Lee Westwood is one off the lead going into today’s final round of the US Open and is tantalisingly close to becoming the first European winner of the Championship in 38 yards. The only problem happens to be the identity and the magical form of the golfer who he will be playing alongside and chasing here this afternoon.
Tiger Woods is on three-under and doing ridiculous deeds and everyone knows that when the world no 1 is at the top of leaderboard on the last day he wins. In his 13 major victories to date, Woods has always gone into the climatic 18 holding, or sharing, the advantage. If Westwood is not to become just another statistic he will likely have to play the round of his life here in San Diego.
There are a few factors working in Westwood’s favour, not least the remarkable consistency he has shown of this ferocious layout this past three days. Woods is injured, very injured as yesterday proved. Three times he doubled up in agony - after tee-shots on the 15th and the 17th and following his approach on the 18th - and lesser men would have limped straight in there and then. But Woods toughed it out and watched his bravery rewarded with three more jaw-dropping moments to add to the legend.
While Westwood was the overall performer of the day, displaying a range of holeside-chipping and clutch-putting that most in the game believed was beyond him, Woods was, as always, the star attraction. Following his incredible half of 30 on Friday, the Tiger was once up to his miraculous tricks coming in, despite the discomfort in his left knee that was all too obvious.
On the par-five 13th he holed a 60-foot putt down the green for an eagle; on the 17th he pitched in, on the second bounce; on the 18th he canned another monster for another eagle. The packed galleries went wild as Woods perfected yet another fist pump. He genuinely is the best competitor the world of sport has ever seen. No arguments.
Of course, what makes this US Open different is the physical handicap he has been toiling under. While Woods has played down the soreness he has been feeling after his operation nine weeks ago, he could not disguise it on moving day when even the slightest motion provoked a grimace. How he manages to block out the impending pain and stays focused on the shot in hand is anyone’s guess. So, too, is his ability to shake off the rust of such a long absence from competition.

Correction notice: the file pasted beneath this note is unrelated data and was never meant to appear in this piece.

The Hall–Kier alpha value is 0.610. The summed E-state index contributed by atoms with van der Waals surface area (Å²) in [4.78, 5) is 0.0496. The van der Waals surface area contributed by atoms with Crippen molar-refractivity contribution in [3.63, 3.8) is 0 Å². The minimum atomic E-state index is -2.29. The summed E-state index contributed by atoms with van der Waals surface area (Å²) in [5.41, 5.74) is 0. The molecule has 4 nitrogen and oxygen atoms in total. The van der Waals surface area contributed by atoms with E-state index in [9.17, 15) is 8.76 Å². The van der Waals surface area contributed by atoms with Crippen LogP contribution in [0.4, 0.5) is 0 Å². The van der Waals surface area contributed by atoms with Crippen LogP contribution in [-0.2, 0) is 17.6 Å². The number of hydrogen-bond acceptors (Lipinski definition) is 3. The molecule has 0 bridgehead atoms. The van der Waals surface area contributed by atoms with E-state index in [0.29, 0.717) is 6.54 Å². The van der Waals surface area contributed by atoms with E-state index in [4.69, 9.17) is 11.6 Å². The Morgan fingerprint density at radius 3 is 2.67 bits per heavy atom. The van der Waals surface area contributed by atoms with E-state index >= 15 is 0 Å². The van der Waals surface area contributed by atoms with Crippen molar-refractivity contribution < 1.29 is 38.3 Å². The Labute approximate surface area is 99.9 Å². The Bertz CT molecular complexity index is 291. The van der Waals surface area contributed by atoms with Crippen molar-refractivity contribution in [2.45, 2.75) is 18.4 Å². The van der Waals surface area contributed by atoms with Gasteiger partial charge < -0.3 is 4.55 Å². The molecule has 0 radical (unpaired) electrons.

After four holes yesterday he was three over after a start as sloppy as those he suffered on Thursday and Friday. Yet where others panic, Woods simply rectifies and if anything this third round of 70 was even more awe-inspiring than the 68 on Friday. From at one stage being six of the lead, he somehow finished a gripping afternoon one ahead of Westwood, who was the only other player in contention to break par with his own 70.
In third is Rocco Mediate on one-under, but the manner in which the veteran American fell backwards after holding a three-shot lead with six to play suggests that this could be a two-horse race. As easy as it is to say, and as difficult it is to achieve, Westwood must play his own game today and not be drawn into a battle with Woods. That would be golfing suicide.
The Englishman is certainly hitting his drives more accurately than Woods. Dare it be mentioned, but on at least three occasions yesterday the American was the beneficiary of outrageous fortune as his tee-shots veered so wide they located the trampled-down supporters’ areas. Yet surely the point is how Woods, like Severiano Ballesteros before him, makes the most of his breaks. The 13th was a case in point when he muscled a quiet spectacular five-iron over the pin from a prohibitive angle. It defied many things, including logic.